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From Smyth Salver to stardom


Part Two

Luna Sobron

Some of golf’s biggest names have won the Smyth Salver on their way to the top.

Michelle Wie West, Anna Nordqvist and, most recently, Rose Zhang are just three stellar players who have collected the coveted prize during their formative years.

Awarded to the amateur golfer who shoots the lowest score at the AIG Women’s Open, the Smyth Salver has been contested since 1979.

In the second of our new three-part series, we shine a light on the Smyth Salver winners from 2011-2015.

Danielle Kang (left) and Yani Tseng pose with their trophies after the 2011 British Women's Open

2011 – Danielle Kang

Danielle Kang was on the crest of a wave when she won the Smyth Salver at Carnoustie.

Earmarked for a bright future, the Californian qualified for the US Women’s Open in 2007 aged just 14.

Fast forward three years and Kang had started to fulfil her potential by winning the US Women’s Amateur at Charlotte Country Club.

She subsequently travelled to Scotland in good form and compiled an opening-round 72, which included five birdies. Kang performed even better on the Friday, shooting a 69 with only one blemish on her scorecard.

While she couldn’t maintain that form over the weekend, rounds of 75 and 74 were enough for a two-over-par tally of 290, a tie for 49th place, and the Smyth Salver.

Kang would defend her US Women’s Amateur crown a few weeks later, and she is now a major winner after claiming the Women’s PGA Championship in 2017.

Lydia Ko and Jiyai Shin pose with their trophies after the 2012 British Women's Open.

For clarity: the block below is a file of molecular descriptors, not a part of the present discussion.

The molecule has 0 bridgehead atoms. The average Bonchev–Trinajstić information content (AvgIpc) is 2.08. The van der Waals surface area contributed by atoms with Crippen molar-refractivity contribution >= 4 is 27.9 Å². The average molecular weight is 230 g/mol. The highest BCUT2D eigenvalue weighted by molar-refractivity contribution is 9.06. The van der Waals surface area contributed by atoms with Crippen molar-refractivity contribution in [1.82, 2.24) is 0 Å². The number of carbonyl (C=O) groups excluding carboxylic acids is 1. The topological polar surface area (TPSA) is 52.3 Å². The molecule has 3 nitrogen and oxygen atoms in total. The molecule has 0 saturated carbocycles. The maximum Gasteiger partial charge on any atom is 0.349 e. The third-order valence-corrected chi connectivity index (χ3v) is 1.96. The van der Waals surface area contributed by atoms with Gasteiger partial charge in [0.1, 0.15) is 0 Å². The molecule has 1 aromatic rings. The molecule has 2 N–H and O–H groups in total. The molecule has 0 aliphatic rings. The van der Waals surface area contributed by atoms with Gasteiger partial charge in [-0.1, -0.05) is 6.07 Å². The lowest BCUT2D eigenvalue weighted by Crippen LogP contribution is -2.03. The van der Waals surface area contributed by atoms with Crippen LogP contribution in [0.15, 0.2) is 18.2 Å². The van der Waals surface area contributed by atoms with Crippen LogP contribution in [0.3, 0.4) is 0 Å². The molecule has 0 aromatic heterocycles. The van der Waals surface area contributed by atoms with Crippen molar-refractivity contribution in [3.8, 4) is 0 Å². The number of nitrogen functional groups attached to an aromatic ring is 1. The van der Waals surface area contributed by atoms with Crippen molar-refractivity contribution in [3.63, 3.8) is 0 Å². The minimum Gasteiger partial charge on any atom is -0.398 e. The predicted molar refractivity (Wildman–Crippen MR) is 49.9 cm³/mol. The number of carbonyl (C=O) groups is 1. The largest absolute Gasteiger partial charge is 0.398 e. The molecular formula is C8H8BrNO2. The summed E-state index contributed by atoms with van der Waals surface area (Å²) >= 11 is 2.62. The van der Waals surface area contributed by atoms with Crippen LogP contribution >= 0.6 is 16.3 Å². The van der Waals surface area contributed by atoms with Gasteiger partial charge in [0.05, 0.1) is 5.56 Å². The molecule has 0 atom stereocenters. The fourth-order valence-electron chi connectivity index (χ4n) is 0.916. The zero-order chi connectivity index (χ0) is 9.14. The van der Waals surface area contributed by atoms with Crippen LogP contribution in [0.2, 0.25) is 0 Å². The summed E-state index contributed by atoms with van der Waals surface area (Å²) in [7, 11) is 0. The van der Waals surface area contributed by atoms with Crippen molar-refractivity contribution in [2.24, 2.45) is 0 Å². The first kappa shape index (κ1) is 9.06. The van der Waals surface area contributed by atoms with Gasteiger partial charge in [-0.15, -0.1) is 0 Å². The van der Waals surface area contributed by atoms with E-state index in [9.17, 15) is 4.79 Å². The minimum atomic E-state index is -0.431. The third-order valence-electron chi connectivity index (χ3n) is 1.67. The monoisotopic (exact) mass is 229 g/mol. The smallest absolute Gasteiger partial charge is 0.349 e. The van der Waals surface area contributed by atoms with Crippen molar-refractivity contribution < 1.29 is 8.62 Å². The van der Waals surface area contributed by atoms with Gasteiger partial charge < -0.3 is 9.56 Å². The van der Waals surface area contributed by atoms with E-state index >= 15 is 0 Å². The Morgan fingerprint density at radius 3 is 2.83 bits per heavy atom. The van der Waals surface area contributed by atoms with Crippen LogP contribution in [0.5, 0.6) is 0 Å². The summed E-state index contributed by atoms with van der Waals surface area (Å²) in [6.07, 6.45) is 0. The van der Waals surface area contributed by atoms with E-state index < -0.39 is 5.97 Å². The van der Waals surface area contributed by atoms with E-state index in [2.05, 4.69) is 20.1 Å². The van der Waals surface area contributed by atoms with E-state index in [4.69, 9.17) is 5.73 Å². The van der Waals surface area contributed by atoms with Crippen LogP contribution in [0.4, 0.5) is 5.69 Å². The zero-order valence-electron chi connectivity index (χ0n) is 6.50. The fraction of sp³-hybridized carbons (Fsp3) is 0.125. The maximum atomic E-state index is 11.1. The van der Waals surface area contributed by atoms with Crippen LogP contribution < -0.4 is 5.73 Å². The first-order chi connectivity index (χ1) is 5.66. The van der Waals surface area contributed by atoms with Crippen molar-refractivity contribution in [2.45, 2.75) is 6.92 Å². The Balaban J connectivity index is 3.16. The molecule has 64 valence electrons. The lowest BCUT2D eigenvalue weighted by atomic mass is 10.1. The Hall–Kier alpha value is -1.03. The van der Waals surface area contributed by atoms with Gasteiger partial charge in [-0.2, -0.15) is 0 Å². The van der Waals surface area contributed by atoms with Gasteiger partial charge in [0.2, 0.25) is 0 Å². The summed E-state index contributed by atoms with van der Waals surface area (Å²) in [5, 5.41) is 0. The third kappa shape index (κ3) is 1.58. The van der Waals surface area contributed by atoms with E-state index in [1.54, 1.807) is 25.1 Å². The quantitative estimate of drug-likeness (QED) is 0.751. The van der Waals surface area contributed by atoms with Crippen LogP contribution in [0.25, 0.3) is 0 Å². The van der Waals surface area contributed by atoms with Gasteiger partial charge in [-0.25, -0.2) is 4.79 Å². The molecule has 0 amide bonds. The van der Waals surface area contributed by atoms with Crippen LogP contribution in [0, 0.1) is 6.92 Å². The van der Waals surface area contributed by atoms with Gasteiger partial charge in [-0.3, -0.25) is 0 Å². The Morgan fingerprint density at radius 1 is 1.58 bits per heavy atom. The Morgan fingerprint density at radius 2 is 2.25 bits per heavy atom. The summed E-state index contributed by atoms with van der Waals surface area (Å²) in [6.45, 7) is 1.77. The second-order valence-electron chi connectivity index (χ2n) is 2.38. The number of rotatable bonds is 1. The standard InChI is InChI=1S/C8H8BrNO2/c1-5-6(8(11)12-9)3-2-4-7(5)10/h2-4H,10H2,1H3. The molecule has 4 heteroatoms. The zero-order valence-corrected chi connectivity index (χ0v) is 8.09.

2012 – Lydia Ko

While a nine-over-par finish might not sound that impressive, it was simply another rung on Lydia Ko’s ladder to greatness.

In a Championship decimated by bad weather – Friday’s play had to be cancelled due to high winds and re-started on the Saturday – only one player finished under-par; eventual Champion Jiyai Shin, who finished a remarkable nine shots clear of the field.

Further down the leaderboard was another South Korea-born superstar, Ko, who finished two shots ahead of former Champion Yani Tseng.

Incredibly Ko, now a two-time major winner and perennial world number one, was low amateur in no fewer than six major championships.

2013 – Georgia Hall & Lydia Ko

If Ko lit the touchpaper in 2012, the New Zealander fully exploded 12 months later, finishing as low amateur in four of the five majors in 2013.

On this occasion, Ko would share the Smyth Salver with future Champion Georgia Hall, both finishing alongside Kang on six-over-par after a windswept four days at St Andrews.

Ko found seven birdies in round one, coming home in just 32. She was unable to repeat those heroics in rounds two and three but dug deep on the Sunday, birdieing the last for a 74.

Hall opened with an impressive 68 and solid rounds of 75 and 74 helped to offset a disappointing final day – but a par on the 72nd hole confirmed her status as joint-low amateur.

Hall went on to lift the Women’s Open at Royal Lytham & St Annes in 2018.

Mo Martin (left) and Emma Talley pose with their trophies after the 2014 British Women's Open

2014 – Emma Talley

Another former US Women’s Amateur champion, Emma Talley finished in a tie for 17th place at Royal Birkdale with a score of 294.

It is hitherto her best performance in a major championship and brought with it a deserved Smyth Salver.

The Kentucky native recovered from successive bogeys on the opening two holes, as 13 birdies throughout the week helped her finish on six-over-par.

It was another Championship played in very tricky conditions, with just one player finishing under-par; the winner Mo Martin.

2015 – Luna Sobrón

Luna Sobrón’s capture of the Smyth Salver came amid a successful amateur career in which she found success in three separate events.

She won the 2013 Spanish International Stroke Play event followed by the European Ladies Amateur Championship in 2014.

The 2015 Women’s Open was Sobrón’s first experience of a major and she can be rightly proud of her tied-13th-place finish.

Led by eventual Champion Inbee Park, there were a host of big names ahead of Sobrón, including Ko, Nordqvist, Suzann Pettersen and Minjee Lee.

Sobrón’s performance at Turnberry was all the more impressive given she bogeyed six of the final eight holes in round two.

Her three-under-par final round allowed her to climb ten places on the leaderboard and have her named etched on the Smyth Salver.